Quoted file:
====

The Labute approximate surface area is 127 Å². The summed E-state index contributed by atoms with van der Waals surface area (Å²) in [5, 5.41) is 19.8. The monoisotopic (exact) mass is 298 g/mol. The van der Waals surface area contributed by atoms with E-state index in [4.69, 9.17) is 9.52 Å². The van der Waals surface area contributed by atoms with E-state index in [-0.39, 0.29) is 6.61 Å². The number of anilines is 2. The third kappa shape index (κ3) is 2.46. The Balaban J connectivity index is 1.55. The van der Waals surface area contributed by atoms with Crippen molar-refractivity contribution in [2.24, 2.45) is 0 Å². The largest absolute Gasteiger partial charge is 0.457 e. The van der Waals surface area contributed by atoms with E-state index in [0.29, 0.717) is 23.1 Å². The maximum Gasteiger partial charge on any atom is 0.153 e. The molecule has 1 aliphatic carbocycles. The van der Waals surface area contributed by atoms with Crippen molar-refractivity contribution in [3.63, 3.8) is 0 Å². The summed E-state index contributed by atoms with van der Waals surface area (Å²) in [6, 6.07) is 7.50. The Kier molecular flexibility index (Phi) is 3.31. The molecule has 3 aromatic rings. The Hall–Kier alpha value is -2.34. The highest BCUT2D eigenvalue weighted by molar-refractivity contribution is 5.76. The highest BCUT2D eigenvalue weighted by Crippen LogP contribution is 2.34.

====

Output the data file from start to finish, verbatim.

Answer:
The Labute approximate surface area is 127 Å². The summed E-state index contributed by atoms with van der Waals surface area (Å²) in [5, 5.41) is 19.8. The monoisotopic (exact) mass is 298 g/mol. The van der Waals surface area contributed by atoms with E-state index in [4.69, 9.17) is 9.52 Å². The van der Waals surface area contributed by atoms with E-state index in [-0.39, 0.29) is 6.61 Å². The number of anilines is 2. The third kappa shape index (κ3) is 2.46. The Balaban J connectivity index is 1.55. The van der Waals surface area contributed by atoms with Crippen molar-refractivity contribution in [2.24, 2.45) is 0 Å². The largest absolute Gasteiger partial charge is 0.457 e. The van der Waals surface area contributed by atoms with E-state index in [0.29, 0.717) is 23.1 Å². The maximum Gasteiger partial charge on any atom is 0.153 e. The molecule has 1 aliphatic carbocycles. The van der Waals surface area contributed by atoms with Crippen molar-refractivity contribution in [3.63, 3.8) is 0 Å². The summed E-state index contributed by atoms with van der Waals surface area (Å²) in [6, 6.07) is 7.50. The Kier molecular flexibility index (Phi) is 3.31. The molecule has 3 aromatic rings. The Hall–Kier alpha value is -2.34. The highest BCUT2D eigenvalue weighted by molar-refractivity contribution is 5.76. The highest BCUT2D eigenvalue weighted by Crippen LogP contribution is 2.34.